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Improving Economic Opportunity for Women and Working Families

Summary: 
President Obama travels to Orlando to talk about the importance of improving economic opportunity for America's women and working families.

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This afternoon, President Obama traveled to Orlando to talk about improving economic opportunity for America's women and working families.

Speaking at Valencia College, where more than half of the students (56 percent) are women, the President explained that women face "particular challenges" in our economy:

Women make up about half of our workforce. ... In fact, for more than two decades, women have earned over half of the higher education degrees awarded in this country. So that means soon, for the first time, America’s highly educated workforce will be made up of more women than men. 

But the thing is, our economy hasn’t caught up to that reality yet. So we’ve got too many women who work hard to support themselves and their families, including the 20 percent of women enrolled in college who are trying to raise kids while earning a degree, and they’re facing unfair choices or outdated workplace policies that are holding them back. That has to change — because it holds all of us back.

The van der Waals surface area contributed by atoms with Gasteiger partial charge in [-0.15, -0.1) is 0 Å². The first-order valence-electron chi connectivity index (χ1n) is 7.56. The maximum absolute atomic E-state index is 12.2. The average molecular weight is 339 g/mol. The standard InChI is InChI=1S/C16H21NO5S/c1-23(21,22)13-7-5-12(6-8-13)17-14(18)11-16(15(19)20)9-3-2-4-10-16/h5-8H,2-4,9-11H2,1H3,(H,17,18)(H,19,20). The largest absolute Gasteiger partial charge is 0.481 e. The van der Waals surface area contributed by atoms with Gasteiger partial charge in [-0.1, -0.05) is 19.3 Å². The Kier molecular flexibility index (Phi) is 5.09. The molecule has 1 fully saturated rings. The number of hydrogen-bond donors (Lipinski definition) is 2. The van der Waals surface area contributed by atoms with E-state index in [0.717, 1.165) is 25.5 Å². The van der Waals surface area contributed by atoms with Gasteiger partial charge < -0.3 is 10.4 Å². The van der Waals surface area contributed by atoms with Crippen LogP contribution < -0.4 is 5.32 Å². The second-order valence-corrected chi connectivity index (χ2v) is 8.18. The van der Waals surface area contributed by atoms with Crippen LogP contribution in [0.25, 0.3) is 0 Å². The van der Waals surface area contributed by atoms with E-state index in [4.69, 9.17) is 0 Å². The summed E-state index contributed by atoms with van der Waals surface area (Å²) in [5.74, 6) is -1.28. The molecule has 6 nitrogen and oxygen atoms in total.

President Obama made clear that we need "a women's economic agenda that grows our economy for everybody," and that starts with ensuring that America's women get equal pay for equal work. On average, women today earn just 77 cents for every dollar that a man earns. "And that's wrong," the President said. "This isn't 1958, it's 2014."

President Barack Obama delivers remarks on the economy at the West Campus of Valencia College in Orlando, Fla., March 20, 2014.

President Barack Obama delivers remarks on the economy at the West Campus of Valencia College in Orlando, Fla., March 20, 2014. (Official White House Photo by Lawrence Jackson)

The President added that the Administration will host a series of roundtable discussions across the country to hear stories about issues such as workplace flexibility and leadership opportunities for women, leading up to this summer's White House Summit on Working Families.

He ended his remarks by discussing how the Affordable Care Act — which turns 4 years old on Sunday — is benefiting millions of American women. The law prohibits insurers from charging women more than men for coverage simply for being women, and has given tens of millions of women access to free preventive care like mammograms and contraceptives, in addition to numerous other benefits.

If you don't have health insurance yet, visit HealthCare.gov and sign up today — the deadline for getting enrolled in coverage for 2014 is March 31.


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